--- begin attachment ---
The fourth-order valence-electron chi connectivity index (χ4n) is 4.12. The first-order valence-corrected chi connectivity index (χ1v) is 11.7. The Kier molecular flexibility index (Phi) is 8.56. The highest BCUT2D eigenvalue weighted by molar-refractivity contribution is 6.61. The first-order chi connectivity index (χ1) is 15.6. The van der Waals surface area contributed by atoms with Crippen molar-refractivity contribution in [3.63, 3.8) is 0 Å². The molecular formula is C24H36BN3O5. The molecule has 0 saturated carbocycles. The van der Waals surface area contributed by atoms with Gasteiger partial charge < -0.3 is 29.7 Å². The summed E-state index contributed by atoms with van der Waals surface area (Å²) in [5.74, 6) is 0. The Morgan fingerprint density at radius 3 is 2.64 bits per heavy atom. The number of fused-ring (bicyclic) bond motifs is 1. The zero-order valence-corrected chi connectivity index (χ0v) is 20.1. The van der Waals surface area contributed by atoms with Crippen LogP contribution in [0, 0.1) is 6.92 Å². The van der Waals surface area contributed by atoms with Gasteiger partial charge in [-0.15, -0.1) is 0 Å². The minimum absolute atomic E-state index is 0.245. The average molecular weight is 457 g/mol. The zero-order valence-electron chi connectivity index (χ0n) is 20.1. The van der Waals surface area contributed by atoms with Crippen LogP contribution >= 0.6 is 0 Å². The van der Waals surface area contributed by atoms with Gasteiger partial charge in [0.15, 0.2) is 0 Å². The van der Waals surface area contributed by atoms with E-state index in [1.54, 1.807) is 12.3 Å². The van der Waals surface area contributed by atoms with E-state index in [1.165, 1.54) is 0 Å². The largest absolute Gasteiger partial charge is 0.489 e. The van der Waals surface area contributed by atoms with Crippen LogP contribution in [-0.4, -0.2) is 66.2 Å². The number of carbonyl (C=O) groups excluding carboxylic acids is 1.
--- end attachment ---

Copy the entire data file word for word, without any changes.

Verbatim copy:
The fourth-order valence-electron chi connectivity index (χ4n) is 4.12. The first-order valence-corrected chi connectivity index (χ1v) is 11.7. The Kier molecular flexibility index (Phi) is 8.56. The highest BCUT2D eigenvalue weighted by molar-refractivity contribution is 6.61. The first-order chi connectivity index (χ1) is 15.6. The van der Waals surface area contributed by atoms with Crippen molar-refractivity contribution in [3.63, 3.8) is 0 Å². The molecular formula is C24H36BN3O5. The molecule has 0 saturated carbocycles. The van der Waals surface area contributed by atoms with Gasteiger partial charge < -0.3 is 29.7 Å². The summed E-state index contributed by atoms with van der Waals surface area (Å²) in [5.74, 6) is 0. The Morgan fingerprint density at radius 3 is 2.64 bits per heavy atom. The number of fused-ring (bicyclic) bond motifs is 1. The zero-order valence-corrected chi connectivity index (χ0v) is 20.1. The van der Waals surface area contributed by atoms with Crippen LogP contribution in [0, 0.1) is 6.92 Å². The van der Waals surface area contributed by atoms with Gasteiger partial charge in [-0.15, -0.1) is 0 Å². The minimum absolute atomic E-state index is 0.245. The average molecular weight is 457 g/mol. The zero-order valence-electron chi connectivity index (χ0n) is 20.1. The van der Waals surface area contributed by atoms with Crippen LogP contribution >= 0.6 is 0 Å². The van der Waals surface area contributed by atoms with Gasteiger partial charge in [0.15, 0.2) is 0 Å². The van der Waals surface area contributed by atoms with E-state index in [1.54, 1.807) is 12.3 Å². The van der Waals surface area contributed by atoms with E-state index in [1.165, 1.54) is 0 Å². The largest absolute Gasteiger partial charge is 0.489 e. The van der Waals surface area contributed by atoms with Crippen LogP contribution in [-0.4, -0.2) is 66.2 Å². The number of carbonyl (C=O) groups excluding carboxylic acids is 1.